Outlook revision follows completion of Hastings’ IPO

Gary hoffman

Fitch Ratings has revised upwards Hastings Insurance Group’s outlook to positive from stable and affirmed its long-term foreign currency issuer default rating (IDR) at ‘B+’.

Fitch has also affirmed the group’s £150m senior secured floating-rate notes due 2019 and its 8% £266.5m senior secured fixed- rate notes due July 2020 at ‘BB-’/’RR3’.

Fitch said the outlook revision follows the completion of Hastings’ initial public offering (IPO).

But despite the deleveraging, in Fitch’s view, Hastings’ financial metrics on a cashflow basis keep the IDR at the ‘B+’ level.

However, Fitch said additional cash flow generation leading to further deleveraging supported by a business with greater scale and diversification would support a higher rating.

As a result, Fitch said it believed that the upgrade triggers could be achieved within a 12-24 month time period.

The ratings agency added: “The execution of a successful IPO is a positive development for the group’s credit profile, as the company plans to use the proceeds to reduce leverage on its balance sheet.

“Hastings raised approximately £180m in gross proceeds. The proceeds will be used to redeem a portion of the outstanding £266.5m senior secured fixed-rate notes due 2020.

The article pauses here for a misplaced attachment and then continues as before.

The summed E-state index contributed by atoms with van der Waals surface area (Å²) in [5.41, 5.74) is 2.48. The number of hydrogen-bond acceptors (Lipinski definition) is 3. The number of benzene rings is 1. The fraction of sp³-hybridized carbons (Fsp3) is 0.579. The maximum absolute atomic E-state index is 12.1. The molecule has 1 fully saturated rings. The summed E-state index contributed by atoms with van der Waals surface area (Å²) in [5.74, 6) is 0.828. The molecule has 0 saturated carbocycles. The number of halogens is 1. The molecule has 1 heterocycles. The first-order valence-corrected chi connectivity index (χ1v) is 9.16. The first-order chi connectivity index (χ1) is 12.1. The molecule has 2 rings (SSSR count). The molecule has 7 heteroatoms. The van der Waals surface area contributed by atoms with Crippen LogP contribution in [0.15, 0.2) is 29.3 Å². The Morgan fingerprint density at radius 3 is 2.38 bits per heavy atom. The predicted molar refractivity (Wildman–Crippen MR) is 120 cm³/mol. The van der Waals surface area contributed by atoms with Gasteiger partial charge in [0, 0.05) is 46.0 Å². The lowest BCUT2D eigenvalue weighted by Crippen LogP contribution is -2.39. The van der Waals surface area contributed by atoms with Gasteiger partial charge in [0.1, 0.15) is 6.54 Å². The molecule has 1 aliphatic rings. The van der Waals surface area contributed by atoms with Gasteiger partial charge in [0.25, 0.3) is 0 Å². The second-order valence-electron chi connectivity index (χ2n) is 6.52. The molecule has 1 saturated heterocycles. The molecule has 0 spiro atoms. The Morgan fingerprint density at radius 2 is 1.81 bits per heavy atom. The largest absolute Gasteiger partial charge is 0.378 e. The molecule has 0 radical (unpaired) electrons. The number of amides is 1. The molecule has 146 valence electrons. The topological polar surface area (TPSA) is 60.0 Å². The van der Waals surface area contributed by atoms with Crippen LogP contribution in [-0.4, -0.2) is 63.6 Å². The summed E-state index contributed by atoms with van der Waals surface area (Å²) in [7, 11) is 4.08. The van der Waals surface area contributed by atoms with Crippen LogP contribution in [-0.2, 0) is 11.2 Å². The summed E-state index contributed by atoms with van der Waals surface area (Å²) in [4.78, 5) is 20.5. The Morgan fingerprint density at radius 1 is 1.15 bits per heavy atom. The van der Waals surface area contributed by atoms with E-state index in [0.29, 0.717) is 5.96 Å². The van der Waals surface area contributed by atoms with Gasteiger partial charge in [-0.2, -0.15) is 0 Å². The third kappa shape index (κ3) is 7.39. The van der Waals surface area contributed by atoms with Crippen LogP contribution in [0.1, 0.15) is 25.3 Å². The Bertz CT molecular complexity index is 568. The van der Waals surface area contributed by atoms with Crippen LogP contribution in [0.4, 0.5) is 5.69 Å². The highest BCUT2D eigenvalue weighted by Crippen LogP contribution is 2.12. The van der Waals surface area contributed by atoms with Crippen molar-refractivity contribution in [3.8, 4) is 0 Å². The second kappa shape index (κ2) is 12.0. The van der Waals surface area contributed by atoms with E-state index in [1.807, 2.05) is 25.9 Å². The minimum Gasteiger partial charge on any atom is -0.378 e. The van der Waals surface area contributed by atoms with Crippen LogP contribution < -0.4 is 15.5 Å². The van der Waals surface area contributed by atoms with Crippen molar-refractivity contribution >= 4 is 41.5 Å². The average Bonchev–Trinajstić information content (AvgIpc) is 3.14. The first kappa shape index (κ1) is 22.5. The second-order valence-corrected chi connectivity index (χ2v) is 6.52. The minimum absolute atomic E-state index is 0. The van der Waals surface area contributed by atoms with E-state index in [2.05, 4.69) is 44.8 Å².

“The company expects to use new bank facilities to redeem the remainder of the notes later in the year.”

Fitch also said while it believed that Hastings had an agile business model the ratings agency warned that a competitor replicating the model could put slow down Hastings’ growth plans.

The ratings agency said: “Hastings has maintained favourable underwriting performance in the face of a competitive motor insurance market, while broker fee income generation remains strong.

“Fitch believes that the insurer’s agile business model, low expense base and use of extensive driver profile data provide it with a competitive advantage over larger, more established players.

“However, there is the risk of a competitor replicating this model within three to five years, which could put Hastings’ current growth trajectory at risk.”